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We found that inflation, the stage of an exponentially rapid expansion of the early universe, makes our part of the universe flat and extremely homogeneous.

However, simultaneously with explaining why the observable part of the universe is so uniform, we also found that on a very large scale, well beyond the present visibility horizon of about 10 light years, the universe becomes 100% non-uniform due to quantum effects amplified by inflation.

Here is the first one: Suppose the universe is in a state with the Planck density r ~ 10.

Quantum fluctuations of space-time in this regime are so large that all rulers are rapidly bending and shrinking in an unpredictable way.

In the end you must pay back the principal, complete the void, and return the life originally lent you.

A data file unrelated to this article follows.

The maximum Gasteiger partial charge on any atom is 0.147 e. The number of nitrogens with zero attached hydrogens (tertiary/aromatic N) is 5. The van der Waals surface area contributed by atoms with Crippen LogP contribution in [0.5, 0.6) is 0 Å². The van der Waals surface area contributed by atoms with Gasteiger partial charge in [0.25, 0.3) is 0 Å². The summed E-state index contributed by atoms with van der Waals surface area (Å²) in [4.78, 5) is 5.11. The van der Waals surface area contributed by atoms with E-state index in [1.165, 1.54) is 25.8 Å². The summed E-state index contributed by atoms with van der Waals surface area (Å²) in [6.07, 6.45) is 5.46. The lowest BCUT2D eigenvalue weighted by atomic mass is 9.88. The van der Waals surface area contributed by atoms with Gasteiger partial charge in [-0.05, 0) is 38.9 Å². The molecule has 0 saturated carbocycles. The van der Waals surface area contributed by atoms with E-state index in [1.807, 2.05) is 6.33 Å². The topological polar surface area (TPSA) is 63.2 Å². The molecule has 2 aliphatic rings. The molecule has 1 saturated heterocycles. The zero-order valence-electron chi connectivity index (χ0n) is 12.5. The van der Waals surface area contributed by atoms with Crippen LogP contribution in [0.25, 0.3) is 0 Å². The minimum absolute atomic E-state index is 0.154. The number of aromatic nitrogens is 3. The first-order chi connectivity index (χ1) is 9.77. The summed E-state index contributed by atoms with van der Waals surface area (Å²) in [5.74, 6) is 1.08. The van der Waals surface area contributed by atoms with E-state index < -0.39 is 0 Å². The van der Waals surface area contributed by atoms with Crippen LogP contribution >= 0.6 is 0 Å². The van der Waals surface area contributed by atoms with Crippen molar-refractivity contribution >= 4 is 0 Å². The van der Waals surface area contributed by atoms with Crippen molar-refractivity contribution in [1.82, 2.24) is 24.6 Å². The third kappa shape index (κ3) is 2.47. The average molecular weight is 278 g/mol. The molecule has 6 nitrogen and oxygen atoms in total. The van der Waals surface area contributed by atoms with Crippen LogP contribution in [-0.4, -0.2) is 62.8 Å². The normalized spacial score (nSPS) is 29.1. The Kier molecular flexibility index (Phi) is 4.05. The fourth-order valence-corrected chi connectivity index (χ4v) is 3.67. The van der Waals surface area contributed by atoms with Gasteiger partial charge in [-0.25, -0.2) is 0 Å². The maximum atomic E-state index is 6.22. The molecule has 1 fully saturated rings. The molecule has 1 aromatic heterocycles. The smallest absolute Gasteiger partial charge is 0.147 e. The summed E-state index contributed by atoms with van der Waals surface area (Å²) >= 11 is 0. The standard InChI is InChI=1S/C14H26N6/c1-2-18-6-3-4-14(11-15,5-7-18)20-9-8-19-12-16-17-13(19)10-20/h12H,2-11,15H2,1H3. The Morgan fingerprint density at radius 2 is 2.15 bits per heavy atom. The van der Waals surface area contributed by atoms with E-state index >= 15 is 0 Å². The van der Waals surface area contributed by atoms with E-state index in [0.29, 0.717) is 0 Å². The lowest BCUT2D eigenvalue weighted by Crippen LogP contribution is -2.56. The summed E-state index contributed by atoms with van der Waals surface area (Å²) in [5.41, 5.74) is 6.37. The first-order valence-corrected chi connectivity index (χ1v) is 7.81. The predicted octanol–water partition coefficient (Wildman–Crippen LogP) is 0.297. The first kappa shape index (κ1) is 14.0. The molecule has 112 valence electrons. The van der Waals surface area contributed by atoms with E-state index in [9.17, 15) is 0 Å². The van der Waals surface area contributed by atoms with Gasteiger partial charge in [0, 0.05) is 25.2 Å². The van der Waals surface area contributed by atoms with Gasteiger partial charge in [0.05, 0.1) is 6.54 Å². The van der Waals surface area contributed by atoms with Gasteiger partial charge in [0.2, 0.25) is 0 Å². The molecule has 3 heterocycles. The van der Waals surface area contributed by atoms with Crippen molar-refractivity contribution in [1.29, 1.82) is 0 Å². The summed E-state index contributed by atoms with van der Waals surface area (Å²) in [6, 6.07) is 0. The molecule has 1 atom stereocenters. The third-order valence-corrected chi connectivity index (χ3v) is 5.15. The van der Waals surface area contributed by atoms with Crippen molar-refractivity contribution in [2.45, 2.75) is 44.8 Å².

By focusing on the common periodic nature of sleep and interest payments, Schopenhauer extends the metaphor of borrowing to life itself.

A typical closed universe created in the hot Big Bang would collapse in about 10 seconds, in a state with the Planck density.

At birth you receive a loan, consciousness and light borrowed from the void, leaving a hole in the emptiness. Nightly, by yielding temporarily to the darkness of sleep, you restore some of the emptiness and keep the hole from growing limitlessly.

This would indeed look like a miracle, like a "gift that we neither understand nor deserve." Can we do anything better than praying for a miracle?

During the last 30 years the way we think about our world changed profoundly.

If the huge density example looks a bit extreme, rest assured that it is not.

There are three basic types of universes: closed, open and flat.

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